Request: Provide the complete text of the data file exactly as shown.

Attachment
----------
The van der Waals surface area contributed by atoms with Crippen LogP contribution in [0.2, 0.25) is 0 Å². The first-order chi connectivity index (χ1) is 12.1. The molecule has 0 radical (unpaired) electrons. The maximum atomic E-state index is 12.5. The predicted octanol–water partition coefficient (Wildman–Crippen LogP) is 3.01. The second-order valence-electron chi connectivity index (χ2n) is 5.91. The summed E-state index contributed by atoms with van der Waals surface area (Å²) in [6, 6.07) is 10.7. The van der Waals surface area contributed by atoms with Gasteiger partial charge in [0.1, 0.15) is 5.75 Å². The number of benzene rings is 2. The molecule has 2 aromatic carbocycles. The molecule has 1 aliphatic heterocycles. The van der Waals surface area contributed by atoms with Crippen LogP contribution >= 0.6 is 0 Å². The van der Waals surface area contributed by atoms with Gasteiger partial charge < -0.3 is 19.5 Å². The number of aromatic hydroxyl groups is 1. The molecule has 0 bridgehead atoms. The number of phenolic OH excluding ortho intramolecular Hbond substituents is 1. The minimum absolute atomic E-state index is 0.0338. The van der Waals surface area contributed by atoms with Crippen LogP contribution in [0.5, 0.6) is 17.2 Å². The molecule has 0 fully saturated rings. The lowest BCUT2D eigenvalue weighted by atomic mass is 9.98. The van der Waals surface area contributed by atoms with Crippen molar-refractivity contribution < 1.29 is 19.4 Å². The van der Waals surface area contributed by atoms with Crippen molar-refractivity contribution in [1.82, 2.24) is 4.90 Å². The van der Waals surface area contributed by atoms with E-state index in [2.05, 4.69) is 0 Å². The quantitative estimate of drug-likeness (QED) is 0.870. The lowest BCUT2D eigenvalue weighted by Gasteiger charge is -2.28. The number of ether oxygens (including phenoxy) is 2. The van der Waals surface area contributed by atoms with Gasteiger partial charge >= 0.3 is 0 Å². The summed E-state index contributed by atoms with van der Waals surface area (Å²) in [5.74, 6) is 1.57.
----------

The van der Waals surface area contributed by atoms with Crippen LogP contribution in [0.2, 0.25) is 0 Å². The first-order chi connectivity index (χ1) is 12.1. The molecule has 0 radical (unpaired) electrons. The maximum atomic E-state index is 12.5. The predicted octanol–water partition coefficient (Wildman–Crippen LogP) is 3.01. The second-order valence-electron chi connectivity index (χ2n) is 5.91. The summed E-state index contributed by atoms with van der Waals surface area (Å²) in [6, 6.07) is 10.7. The van der Waals surface area contributed by atoms with Gasteiger partial charge in [0.1, 0.15) is 5.75 Å². The number of benzene rings is 2. The molecule has 2 aromatic carbocycles. The molecule has 1 aliphatic heterocycles. The van der Waals surface area contributed by atoms with Crippen LogP contribution >= 0.6 is 0 Å². The van der Waals surface area contributed by atoms with Gasteiger partial charge < -0.3 is 19.5 Å². The number of aromatic hydroxyl groups is 1. The molecule has 0 bridgehead atoms. The number of phenolic OH excluding ortho intramolecular Hbond substituents is 1. The minimum absolute atomic E-state index is 0.0338. The van der Waals surface area contributed by atoms with Crippen LogP contribution in [0.5, 0.6) is 17.2 Å². The molecule has 0 fully saturated rings. The lowest BCUT2D eigenvalue weighted by atomic mass is 9.98. The van der Waals surface area contributed by atoms with Crippen molar-refractivity contribution < 1.29 is 19.4 Å². The van der Waals surface area contributed by atoms with Crippen molar-refractivity contribution in [1.82, 2.24) is 4.90 Å². The van der Waals surface area contributed by atoms with E-state index in [2.05, 4.69) is 0 Å². The quantitative estimate of drug-likeness (QED) is 0.870. The lowest BCUT2D eigenvalue weighted by Gasteiger charge is -2.28. The number of ether oxygens (including phenoxy) is 2. The van der Waals surface area contributed by atoms with Gasteiger partial charge >= 0.3 is 0 Å². The summed E-state index contributed by atoms with van der Waals surface area (Å²) in [5.74, 6) is 1.57.